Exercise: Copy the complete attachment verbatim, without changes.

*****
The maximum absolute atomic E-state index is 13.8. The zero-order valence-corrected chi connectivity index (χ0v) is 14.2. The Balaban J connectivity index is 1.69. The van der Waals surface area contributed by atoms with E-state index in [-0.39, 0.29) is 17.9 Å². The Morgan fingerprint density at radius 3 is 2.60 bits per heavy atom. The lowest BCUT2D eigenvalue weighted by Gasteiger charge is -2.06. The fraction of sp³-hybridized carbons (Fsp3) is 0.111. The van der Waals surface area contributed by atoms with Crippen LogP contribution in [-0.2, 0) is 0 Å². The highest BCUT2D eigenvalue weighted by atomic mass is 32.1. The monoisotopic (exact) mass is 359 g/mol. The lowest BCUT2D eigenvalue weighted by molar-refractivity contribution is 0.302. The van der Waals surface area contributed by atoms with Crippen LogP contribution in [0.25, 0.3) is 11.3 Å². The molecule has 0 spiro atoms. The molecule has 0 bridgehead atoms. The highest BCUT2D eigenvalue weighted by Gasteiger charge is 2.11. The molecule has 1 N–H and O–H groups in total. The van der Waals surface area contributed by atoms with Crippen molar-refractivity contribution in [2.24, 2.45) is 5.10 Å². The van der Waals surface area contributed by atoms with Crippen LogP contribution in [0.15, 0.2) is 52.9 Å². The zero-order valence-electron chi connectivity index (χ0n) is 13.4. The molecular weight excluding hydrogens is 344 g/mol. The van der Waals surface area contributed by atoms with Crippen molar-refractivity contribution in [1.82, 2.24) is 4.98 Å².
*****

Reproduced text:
The maximum absolute atomic E-state index is 13.8. The zero-order valence-corrected chi connectivity index (χ0v) is 14.2. The Balaban J connectivity index is 1.69. The van der Waals surface area contributed by atoms with E-state index in [-0.39, 0.29) is 17.9 Å². The Morgan fingerprint density at radius 3 is 2.60 bits per heavy atom. The lowest BCUT2D eigenvalue weighted by Gasteiger charge is -2.06. The fraction of sp³-hybridized carbons (Fsp3) is 0.111. The van der Waals surface area contributed by atoms with Crippen LogP contribution in [-0.2, 0) is 0 Å². The highest BCUT2D eigenvalue weighted by atomic mass is 32.1. The monoisotopic (exact) mass is 359 g/mol. The lowest BCUT2D eigenvalue weighted by molar-refractivity contribution is 0.302. The van der Waals surface area contributed by atoms with Crippen LogP contribution in [0.25, 0.3) is 11.3 Å². The molecule has 0 spiro atoms. The molecule has 0 bridgehead atoms. The highest BCUT2D eigenvalue weighted by Gasteiger charge is 2.11. The molecule has 1 N–H and O–H groups in total. The van der Waals surface area contributed by atoms with Crippen molar-refractivity contribution in [2.24, 2.45) is 5.10 Å². The van der Waals surface area contributed by atoms with Crippen LogP contribution in [0.15, 0.2) is 52.9 Å². The zero-order valence-electron chi connectivity index (χ0n) is 13.4. The molecular weight excluding hydrogens is 344 g/mol. The van der Waals surface area contributed by atoms with Crippen molar-refractivity contribution in [1.82, 2.24) is 4.98 Å².